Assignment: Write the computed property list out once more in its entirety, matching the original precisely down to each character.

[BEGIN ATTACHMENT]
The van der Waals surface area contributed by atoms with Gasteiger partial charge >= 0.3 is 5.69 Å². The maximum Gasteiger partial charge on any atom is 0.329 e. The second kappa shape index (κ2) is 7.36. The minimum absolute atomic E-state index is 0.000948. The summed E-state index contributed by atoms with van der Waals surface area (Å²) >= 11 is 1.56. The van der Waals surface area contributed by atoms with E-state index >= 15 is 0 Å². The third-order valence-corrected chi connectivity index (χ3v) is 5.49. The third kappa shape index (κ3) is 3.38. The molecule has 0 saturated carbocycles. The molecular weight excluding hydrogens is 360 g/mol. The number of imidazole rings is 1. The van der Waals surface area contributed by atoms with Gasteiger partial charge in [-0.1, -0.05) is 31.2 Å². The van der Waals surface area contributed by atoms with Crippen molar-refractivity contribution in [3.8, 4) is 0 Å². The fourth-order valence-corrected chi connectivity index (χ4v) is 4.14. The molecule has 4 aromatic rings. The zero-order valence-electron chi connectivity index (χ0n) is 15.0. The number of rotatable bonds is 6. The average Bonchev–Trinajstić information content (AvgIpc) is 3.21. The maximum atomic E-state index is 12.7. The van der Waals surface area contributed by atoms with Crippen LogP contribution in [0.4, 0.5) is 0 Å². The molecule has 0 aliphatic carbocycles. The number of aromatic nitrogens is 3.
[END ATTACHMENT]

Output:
The van der Waals surface area contributed by atoms with Gasteiger partial charge >= 0.3 is 5.69 Å². The maximum Gasteiger partial charge on any atom is 0.329 e. The second kappa shape index (κ2) is 7.36. The minimum absolute atomic E-state index is 0.000948. The summed E-state index contributed by atoms with van der Waals surface area (Å²) >= 11 is 1.56. The van der Waals surface area contributed by atoms with E-state index >= 15 is 0 Å². The third-order valence-corrected chi connectivity index (χ3v) is 5.49. The third kappa shape index (κ3) is 3.38. The molecule has 0 saturated carbocycles. The molecular weight excluding hydrogens is 360 g/mol. The number of imidazole rings is 1. The van der Waals surface area contributed by atoms with Gasteiger partial charge in [-0.1, -0.05) is 31.2 Å². The van der Waals surface area contributed by atoms with Crippen molar-refractivity contribution in [3.8, 4) is 0 Å². The fourth-order valence-corrected chi connectivity index (χ4v) is 4.14. The molecule has 4 aromatic rings. The zero-order valence-electron chi connectivity index (χ0n) is 15.0. The number of rotatable bonds is 6. The average Bonchev–Trinajstić information content (AvgIpc) is 3.21. The maximum atomic E-state index is 12.7. The van der Waals surface area contributed by atoms with Crippen LogP contribution in [0.4, 0.5) is 0 Å². The molecule has 0 aliphatic carbocycles. The number of aromatic nitrogens is 3.